On May 9, HHS announced additional plans for shipments to states to be in charge of remdesivir distribution, leaving many unanswered questions about timing, supply chain, and the amounts determined for each state’s allocation.
Joining Baldwin and Durbin on today’s letter includes Senators Jeanne Shaheen (D-NH), Martin Heinrich (D-NM), Sherrod Brown (D-OH), Angus King (I-ME), Chris Van Hollen (D-MD), Tim Kaine (D-VA), Elizabeth Warren (D-MA), Chris Murphy (D-CT), Richard Blumenthal (D-CT), Mazie Hirono (D-HI), and Jeff Merkley (D-OR).
Full text of the letter is available here and below.
Dear Secretary Azar:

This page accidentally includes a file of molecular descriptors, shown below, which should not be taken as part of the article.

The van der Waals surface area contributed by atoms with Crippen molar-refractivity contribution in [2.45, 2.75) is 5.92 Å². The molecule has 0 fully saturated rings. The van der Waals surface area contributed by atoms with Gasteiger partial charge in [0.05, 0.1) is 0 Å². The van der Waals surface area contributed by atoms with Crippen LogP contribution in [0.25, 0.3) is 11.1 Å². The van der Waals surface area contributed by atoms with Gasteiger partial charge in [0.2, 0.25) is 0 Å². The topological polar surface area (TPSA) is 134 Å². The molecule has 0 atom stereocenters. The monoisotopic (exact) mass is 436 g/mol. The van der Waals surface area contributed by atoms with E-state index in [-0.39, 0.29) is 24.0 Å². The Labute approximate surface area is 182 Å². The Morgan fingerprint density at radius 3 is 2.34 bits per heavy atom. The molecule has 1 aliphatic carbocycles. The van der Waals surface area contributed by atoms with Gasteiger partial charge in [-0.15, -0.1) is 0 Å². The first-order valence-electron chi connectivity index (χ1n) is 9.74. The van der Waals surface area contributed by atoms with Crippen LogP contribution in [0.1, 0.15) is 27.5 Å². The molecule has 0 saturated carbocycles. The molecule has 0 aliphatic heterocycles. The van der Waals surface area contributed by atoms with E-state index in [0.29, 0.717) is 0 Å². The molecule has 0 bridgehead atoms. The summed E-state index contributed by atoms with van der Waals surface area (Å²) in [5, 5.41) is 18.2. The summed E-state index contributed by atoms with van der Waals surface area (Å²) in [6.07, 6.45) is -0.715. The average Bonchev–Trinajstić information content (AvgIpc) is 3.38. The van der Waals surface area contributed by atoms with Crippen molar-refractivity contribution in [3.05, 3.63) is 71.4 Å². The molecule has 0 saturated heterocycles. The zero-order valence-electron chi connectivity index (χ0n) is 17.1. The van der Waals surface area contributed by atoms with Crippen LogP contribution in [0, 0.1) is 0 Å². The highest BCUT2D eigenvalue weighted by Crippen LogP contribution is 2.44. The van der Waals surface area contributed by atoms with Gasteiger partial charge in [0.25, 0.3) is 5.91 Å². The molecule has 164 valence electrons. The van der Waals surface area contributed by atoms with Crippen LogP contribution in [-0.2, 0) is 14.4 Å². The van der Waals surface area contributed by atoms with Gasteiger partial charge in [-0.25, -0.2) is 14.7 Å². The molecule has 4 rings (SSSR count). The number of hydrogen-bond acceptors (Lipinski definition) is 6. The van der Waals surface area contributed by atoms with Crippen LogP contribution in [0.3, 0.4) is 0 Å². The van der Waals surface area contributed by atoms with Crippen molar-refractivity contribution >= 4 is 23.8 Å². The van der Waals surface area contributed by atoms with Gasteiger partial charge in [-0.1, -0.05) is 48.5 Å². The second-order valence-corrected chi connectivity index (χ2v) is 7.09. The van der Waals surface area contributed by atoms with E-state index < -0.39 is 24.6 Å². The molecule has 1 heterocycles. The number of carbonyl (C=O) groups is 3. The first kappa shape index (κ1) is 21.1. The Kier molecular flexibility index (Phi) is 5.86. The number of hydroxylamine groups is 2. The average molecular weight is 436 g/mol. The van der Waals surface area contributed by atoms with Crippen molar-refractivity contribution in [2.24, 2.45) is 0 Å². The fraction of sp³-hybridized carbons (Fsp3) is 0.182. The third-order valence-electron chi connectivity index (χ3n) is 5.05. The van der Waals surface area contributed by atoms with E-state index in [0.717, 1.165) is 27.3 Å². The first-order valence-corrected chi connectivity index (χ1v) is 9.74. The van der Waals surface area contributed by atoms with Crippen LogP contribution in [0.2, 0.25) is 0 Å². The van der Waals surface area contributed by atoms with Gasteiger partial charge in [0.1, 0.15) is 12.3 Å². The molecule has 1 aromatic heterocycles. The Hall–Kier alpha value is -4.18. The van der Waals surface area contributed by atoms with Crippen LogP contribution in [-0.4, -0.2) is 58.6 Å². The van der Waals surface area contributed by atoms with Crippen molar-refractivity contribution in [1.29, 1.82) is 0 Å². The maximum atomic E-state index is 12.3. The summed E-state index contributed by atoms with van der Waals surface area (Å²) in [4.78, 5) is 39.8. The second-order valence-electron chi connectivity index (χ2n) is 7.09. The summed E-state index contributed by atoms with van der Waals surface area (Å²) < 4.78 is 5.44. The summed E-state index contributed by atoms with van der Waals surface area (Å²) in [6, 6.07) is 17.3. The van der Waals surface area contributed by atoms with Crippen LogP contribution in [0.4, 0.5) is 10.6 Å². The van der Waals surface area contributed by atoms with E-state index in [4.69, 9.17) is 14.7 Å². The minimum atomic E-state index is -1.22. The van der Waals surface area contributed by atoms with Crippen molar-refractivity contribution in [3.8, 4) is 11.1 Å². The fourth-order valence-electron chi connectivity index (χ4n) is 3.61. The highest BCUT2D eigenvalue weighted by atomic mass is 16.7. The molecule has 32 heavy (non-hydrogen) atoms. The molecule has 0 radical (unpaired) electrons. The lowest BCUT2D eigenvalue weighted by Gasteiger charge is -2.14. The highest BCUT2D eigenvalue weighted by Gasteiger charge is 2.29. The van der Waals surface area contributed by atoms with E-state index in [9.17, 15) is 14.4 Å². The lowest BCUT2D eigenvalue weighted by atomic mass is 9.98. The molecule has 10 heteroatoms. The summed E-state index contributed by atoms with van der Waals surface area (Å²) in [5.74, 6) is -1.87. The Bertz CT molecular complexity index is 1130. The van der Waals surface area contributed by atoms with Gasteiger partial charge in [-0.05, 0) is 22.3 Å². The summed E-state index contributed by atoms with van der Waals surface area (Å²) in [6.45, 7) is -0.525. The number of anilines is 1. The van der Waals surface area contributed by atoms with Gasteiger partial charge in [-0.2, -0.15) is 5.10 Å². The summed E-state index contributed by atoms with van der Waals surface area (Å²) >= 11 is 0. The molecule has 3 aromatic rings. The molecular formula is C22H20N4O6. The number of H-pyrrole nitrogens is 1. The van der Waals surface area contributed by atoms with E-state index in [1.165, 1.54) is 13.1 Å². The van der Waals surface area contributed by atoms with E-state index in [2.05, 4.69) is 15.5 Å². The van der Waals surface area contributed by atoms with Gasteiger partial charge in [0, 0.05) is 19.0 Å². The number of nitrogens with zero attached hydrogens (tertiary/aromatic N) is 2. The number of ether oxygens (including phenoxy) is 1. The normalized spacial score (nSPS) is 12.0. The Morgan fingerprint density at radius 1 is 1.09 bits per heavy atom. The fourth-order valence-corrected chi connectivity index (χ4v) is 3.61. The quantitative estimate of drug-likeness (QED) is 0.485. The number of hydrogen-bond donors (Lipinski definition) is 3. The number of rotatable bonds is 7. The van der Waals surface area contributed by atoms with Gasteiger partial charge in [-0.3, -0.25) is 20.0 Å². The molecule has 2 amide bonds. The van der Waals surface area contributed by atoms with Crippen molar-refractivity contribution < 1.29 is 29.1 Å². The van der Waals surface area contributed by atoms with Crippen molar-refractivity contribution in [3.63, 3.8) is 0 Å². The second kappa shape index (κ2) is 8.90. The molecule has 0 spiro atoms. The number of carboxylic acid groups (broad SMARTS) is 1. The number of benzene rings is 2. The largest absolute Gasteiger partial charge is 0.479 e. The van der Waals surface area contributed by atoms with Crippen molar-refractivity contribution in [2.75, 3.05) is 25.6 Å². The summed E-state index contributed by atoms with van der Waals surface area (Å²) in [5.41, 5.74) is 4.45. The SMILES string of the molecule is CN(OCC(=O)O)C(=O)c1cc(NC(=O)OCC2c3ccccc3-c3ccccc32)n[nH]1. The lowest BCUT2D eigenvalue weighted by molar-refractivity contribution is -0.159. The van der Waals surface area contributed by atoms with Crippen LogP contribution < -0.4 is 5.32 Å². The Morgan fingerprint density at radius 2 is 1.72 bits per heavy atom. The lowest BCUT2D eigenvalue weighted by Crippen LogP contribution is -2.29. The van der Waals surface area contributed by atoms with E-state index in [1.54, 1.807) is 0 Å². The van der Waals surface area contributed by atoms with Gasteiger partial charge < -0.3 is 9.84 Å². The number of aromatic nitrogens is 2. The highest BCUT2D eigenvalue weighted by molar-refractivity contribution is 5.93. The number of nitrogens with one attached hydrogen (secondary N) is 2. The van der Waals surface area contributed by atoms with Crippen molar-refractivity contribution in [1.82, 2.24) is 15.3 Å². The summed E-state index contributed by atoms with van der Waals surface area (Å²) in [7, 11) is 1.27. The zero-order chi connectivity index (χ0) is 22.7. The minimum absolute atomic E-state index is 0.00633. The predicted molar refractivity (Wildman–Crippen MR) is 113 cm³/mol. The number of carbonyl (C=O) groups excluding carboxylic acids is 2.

We write to seek transparency and information regarding the distribution process for the coronavirus (COVID-19) therapeutic remdesivir, especially given the likely federal role in distributing other future COVID-19 drugs and vaccines.
On May 1, the Food and Drug Administration (FDA) issued an emergency use authorization (EUA) for remdesivir for the treatment of hospitalized COVID-19 patients. The EUA stipulates that the “distribution of the authorized remdesivir will be controlled by the United States Government … in collaboration with state and local government authorities, as needed.” The manufacturer of remdesivir, Gilead, has confirmed, through public statements, that “the U.S. government will coordinate the distribution of remdesivir to hospitals in regions most heavily impacted by COVID-19. Gilead and AmerisourceBergen are not deciding which hospitals will receive remdesivir.”